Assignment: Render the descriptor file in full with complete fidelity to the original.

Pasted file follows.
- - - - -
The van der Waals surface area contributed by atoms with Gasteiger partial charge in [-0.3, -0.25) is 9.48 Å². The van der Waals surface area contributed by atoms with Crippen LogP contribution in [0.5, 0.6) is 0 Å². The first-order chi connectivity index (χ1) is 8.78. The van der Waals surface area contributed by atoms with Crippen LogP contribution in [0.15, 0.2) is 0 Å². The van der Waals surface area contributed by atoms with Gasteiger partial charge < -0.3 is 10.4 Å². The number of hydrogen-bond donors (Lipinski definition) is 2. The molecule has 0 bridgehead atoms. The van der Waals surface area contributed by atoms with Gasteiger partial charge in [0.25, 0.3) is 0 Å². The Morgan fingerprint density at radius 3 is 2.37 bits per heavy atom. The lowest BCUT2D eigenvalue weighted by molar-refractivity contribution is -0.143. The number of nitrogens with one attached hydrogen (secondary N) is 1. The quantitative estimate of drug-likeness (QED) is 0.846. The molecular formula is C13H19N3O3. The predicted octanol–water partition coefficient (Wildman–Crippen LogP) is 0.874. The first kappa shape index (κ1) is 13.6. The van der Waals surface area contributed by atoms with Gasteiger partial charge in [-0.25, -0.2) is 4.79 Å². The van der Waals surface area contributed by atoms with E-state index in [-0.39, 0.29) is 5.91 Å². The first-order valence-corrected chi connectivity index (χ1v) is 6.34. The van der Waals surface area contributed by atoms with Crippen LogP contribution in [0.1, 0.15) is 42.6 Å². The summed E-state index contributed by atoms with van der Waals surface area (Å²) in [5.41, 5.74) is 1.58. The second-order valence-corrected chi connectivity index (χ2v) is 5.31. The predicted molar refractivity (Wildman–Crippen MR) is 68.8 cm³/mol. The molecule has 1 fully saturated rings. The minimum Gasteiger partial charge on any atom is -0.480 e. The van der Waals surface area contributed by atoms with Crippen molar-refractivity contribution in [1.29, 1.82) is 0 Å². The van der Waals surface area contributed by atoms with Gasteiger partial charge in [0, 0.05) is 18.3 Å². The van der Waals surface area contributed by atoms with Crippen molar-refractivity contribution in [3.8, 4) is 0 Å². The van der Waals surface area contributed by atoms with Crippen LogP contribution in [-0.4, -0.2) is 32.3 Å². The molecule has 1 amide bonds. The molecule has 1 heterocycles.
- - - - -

The van der Waals surface area contributed by atoms with Gasteiger partial charge in [-0.3, -0.25) is 9.48 Å². The van der Waals surface area contributed by atoms with Crippen LogP contribution in [0.5, 0.6) is 0 Å². The first-order chi connectivity index (χ1) is 8.78. The van der Waals surface area contributed by atoms with Crippen LogP contribution in [0.15, 0.2) is 0 Å². The van der Waals surface area contributed by atoms with Gasteiger partial charge < -0.3 is 10.4 Å². The number of hydrogen-bond donors (Lipinski definition) is 2. The molecule has 0 bridgehead atoms. The van der Waals surface area contributed by atoms with Gasteiger partial charge in [0.25, 0.3) is 0 Å². The Morgan fingerprint density at radius 3 is 2.37 bits per heavy atom. The lowest BCUT2D eigenvalue weighted by molar-refractivity contribution is -0.143. The number of nitrogens with one attached hydrogen (secondary N) is 1. The quantitative estimate of drug-likeness (QED) is 0.846. The molecular formula is C13H19N3O3. The predicted octanol–water partition coefficient (Wildman–Crippen LogP) is 0.874. The first kappa shape index (κ1) is 13.6. The van der Waals surface area contributed by atoms with Gasteiger partial charge in [-0.25, -0.2) is 4.79 Å². The van der Waals surface area contributed by atoms with E-state index in [-0.39, 0.29) is 5.91 Å². The first-order valence-corrected chi connectivity index (χ1v) is 6.34. The van der Waals surface area contributed by atoms with Crippen LogP contribution in [0.1, 0.15) is 42.6 Å². The summed E-state index contributed by atoms with van der Waals surface area (Å²) in [5.41, 5.74) is 1.58. The second-order valence-corrected chi connectivity index (χ2v) is 5.31. The predicted molar refractivity (Wildman–Crippen MR) is 68.8 cm³/mol. The molecule has 1 fully saturated rings. The minimum Gasteiger partial charge on any atom is -0.480 e. The van der Waals surface area contributed by atoms with Crippen molar-refractivity contribution in [1.29, 1.82) is 0 Å². The van der Waals surface area contributed by atoms with Gasteiger partial charge in [0, 0.05) is 18.3 Å². The van der Waals surface area contributed by atoms with Crippen molar-refractivity contribution in [3.8, 4) is 0 Å². The van der Waals surface area contributed by atoms with Crippen LogP contribution in [-0.4, -0.2) is 32.3 Å². The molecule has 1 amide bonds. The molecule has 1 heterocycles.